Saturday, December 24, 2016

De-essing part 6: miscellany

Here are some few extra tips for the vinyl de-essing problem. None address the underlying problem but do give some symptom relief. 


This easy solution does remove the edge of those pesky esses a bit, although it also deadens the playback by reducing brightness; however, my ears tell me there's a net benefit. Also you don't have to turn it all the way down to hear some effect.  Not perfect by any stretch, but the functionality is already there. If your system supports it, EQ control by frequency is better still, because you can isolate the annoying bands more precisely.

Stylus force

This is not really a solution, but may work for some special purpose. Just ramp up the stylus force and you may get a better "read" from the groove. This is not recommended for everyday use however as it will wear out the vinyl in no time.

Get another

Some Lps of your collection are worn out already a no fiddling will get their music to what you remember. Why no just get another? Unless it is some kind of unique item, Ebay and Discogs more often than not will have a good copy around of your favorite album even if its decades old.

Tube amp

Not tried this one myself, but maybe a workaround is going entirely digital with the media and playing it through a tube amp (which I hear they are making a comeback) for the warmth.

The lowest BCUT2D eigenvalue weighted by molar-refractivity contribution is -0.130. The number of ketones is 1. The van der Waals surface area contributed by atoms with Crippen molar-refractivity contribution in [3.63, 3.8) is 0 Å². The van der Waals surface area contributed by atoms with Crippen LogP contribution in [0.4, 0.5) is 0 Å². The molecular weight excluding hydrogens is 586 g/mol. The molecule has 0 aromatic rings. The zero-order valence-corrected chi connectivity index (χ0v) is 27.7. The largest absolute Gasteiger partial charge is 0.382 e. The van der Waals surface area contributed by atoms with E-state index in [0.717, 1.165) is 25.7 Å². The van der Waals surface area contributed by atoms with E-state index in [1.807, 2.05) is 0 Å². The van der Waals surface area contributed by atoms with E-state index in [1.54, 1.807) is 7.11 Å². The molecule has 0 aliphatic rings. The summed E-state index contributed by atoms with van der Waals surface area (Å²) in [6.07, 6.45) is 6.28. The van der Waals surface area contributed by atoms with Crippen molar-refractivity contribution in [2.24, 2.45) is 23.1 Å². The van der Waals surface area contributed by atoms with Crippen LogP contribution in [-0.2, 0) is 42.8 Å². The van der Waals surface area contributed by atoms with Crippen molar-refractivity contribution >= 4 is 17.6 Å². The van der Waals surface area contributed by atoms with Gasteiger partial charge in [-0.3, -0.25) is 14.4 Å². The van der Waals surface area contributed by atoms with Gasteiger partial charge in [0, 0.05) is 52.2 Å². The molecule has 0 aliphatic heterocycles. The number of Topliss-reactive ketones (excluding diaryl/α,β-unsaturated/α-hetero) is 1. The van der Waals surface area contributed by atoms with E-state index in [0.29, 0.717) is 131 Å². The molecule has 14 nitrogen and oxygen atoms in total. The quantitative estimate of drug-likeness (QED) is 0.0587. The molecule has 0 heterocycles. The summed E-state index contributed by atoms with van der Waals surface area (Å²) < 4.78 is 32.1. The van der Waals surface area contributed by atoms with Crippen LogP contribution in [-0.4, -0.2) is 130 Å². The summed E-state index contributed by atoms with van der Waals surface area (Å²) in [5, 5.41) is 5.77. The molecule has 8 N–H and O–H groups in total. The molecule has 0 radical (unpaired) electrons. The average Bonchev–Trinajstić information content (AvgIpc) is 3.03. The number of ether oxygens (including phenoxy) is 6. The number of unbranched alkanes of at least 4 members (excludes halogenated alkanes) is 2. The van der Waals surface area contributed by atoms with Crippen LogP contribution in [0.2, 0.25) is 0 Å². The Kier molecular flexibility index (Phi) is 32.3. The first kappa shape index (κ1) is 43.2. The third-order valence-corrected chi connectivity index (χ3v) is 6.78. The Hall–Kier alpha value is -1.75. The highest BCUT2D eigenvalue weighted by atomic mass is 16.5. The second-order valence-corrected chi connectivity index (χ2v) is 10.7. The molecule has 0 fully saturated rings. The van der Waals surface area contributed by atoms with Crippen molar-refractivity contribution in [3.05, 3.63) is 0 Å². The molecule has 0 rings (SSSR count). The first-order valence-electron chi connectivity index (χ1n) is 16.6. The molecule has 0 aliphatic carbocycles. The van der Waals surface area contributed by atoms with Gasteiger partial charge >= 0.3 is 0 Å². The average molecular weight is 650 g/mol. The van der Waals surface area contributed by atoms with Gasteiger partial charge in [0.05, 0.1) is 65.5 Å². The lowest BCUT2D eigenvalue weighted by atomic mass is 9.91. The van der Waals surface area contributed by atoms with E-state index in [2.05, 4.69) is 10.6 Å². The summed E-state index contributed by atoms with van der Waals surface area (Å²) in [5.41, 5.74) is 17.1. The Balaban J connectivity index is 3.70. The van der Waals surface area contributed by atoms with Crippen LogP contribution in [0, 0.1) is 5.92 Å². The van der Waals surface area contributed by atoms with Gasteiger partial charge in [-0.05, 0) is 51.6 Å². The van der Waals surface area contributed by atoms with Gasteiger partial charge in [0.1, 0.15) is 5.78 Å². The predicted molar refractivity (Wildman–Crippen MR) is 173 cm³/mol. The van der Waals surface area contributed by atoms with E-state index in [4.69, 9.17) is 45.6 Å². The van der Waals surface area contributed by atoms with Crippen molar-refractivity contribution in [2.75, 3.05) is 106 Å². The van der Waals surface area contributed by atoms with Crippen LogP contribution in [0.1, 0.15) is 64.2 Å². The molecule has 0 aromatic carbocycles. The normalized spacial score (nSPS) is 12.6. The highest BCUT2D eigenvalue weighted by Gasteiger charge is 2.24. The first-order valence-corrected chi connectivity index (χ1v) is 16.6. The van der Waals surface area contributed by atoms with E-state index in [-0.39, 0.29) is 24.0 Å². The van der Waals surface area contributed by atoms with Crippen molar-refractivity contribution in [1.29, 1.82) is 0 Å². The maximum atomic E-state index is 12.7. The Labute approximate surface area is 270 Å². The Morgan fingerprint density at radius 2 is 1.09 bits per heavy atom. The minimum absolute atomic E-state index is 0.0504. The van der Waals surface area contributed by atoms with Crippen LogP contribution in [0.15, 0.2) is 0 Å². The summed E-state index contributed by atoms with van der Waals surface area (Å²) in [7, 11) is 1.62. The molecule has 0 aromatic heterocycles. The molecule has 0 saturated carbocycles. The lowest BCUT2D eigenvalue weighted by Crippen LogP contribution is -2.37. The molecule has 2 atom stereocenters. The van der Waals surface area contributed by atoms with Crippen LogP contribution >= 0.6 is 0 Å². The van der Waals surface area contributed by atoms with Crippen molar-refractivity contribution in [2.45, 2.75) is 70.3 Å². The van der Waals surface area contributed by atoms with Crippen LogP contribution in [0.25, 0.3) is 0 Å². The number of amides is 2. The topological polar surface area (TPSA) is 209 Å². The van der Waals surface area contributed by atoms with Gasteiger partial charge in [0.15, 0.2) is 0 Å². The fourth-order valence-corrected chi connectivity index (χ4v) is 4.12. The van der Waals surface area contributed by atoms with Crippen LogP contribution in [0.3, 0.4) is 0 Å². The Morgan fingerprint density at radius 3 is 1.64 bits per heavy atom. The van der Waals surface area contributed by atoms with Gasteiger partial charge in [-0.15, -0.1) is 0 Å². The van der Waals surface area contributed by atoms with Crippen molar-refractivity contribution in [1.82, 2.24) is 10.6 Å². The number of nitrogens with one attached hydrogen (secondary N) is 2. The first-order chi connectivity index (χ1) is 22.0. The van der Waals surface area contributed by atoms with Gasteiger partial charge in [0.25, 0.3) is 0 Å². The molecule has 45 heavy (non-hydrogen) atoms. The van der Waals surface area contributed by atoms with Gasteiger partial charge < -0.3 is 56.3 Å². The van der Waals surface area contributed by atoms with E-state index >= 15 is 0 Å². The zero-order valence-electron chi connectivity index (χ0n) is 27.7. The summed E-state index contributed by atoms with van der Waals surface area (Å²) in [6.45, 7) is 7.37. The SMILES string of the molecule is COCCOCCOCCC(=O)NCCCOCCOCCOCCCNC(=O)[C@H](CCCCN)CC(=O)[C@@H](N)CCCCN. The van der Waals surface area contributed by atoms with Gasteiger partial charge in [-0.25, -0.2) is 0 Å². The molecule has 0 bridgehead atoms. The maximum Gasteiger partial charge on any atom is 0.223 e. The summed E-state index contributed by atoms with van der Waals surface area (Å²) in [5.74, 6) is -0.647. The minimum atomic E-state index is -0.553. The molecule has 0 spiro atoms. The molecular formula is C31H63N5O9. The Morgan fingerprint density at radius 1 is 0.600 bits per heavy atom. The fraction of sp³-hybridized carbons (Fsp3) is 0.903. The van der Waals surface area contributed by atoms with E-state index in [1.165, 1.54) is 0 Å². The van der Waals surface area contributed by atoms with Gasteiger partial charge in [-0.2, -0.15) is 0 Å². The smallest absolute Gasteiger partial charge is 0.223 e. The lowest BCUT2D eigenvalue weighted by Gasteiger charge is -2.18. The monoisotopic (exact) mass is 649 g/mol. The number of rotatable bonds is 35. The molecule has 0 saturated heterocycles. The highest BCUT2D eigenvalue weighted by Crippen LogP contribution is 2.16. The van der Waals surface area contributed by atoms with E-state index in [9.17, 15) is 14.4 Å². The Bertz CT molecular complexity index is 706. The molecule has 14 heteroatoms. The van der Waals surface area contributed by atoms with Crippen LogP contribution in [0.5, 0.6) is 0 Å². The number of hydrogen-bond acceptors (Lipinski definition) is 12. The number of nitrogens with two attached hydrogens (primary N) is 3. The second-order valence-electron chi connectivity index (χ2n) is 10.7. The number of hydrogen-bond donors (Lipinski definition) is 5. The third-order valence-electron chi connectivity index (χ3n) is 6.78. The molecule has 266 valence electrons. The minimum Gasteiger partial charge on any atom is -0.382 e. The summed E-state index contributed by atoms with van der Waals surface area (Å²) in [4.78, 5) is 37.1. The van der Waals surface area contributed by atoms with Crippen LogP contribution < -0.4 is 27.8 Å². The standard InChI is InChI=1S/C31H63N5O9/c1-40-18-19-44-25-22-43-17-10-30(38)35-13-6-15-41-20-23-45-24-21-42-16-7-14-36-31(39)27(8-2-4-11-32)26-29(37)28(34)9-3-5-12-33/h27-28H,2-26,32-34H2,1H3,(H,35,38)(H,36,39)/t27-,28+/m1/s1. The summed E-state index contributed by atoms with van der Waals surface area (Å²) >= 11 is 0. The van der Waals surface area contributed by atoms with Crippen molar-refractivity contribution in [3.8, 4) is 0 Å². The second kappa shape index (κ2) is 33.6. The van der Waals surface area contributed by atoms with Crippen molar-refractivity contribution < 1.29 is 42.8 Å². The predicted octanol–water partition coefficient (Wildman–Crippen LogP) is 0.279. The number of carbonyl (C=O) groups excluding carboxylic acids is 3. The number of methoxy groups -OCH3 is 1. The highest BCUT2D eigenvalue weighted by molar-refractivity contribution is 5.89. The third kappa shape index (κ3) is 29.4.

Saturday, December 3, 2016

Kancolle and history

I admit it. I am one of those persons who rewatch a movie or tv show and hope something different to happen when the set plot doesn't satisfy me. Mostly it is because it is sad or tragic, but always because it stings and when it is real history, specially so. Apparently I'm not alone experiencing this feeling as some others have taken matters into their hands and re-rewritten events of history to take the edge off of what cannot be changed in reality.

Case in point is that of Kantai Collection, or Kancolle for short. In it the characters, or the players in case of the of the game, relive famous events from the Pacific War from the losing Japanese perspective, and allow them to get the outcomes they want. This franchise consists of the flagship game, manga, an anime series and who knows how much else. I'll center my impressions only on the anime as it is the only one I've tried and because, as in case of Koihime Musou, the game looks like an enormous time-waster, despite, or because of its unalloyed fun.

Not to worry: what I've got from the anime is good stuff and quite good. In it the characters embody the spirits of old time Japanese warships and fight the mysterious Abyssals which have risen from the depths to menace the seas. Taken at it's face value, the premise works. But looking through the thin veil the Abyssals can be equated with the US Navy circa 1942 and the protagonists with the Japanese Navy at the time. These last even share the names of the actual ships and some of their historical quirks (poi). Seen this way the the show lends itself for an even richer immersion to the actual historical theater, which leads me to my next point.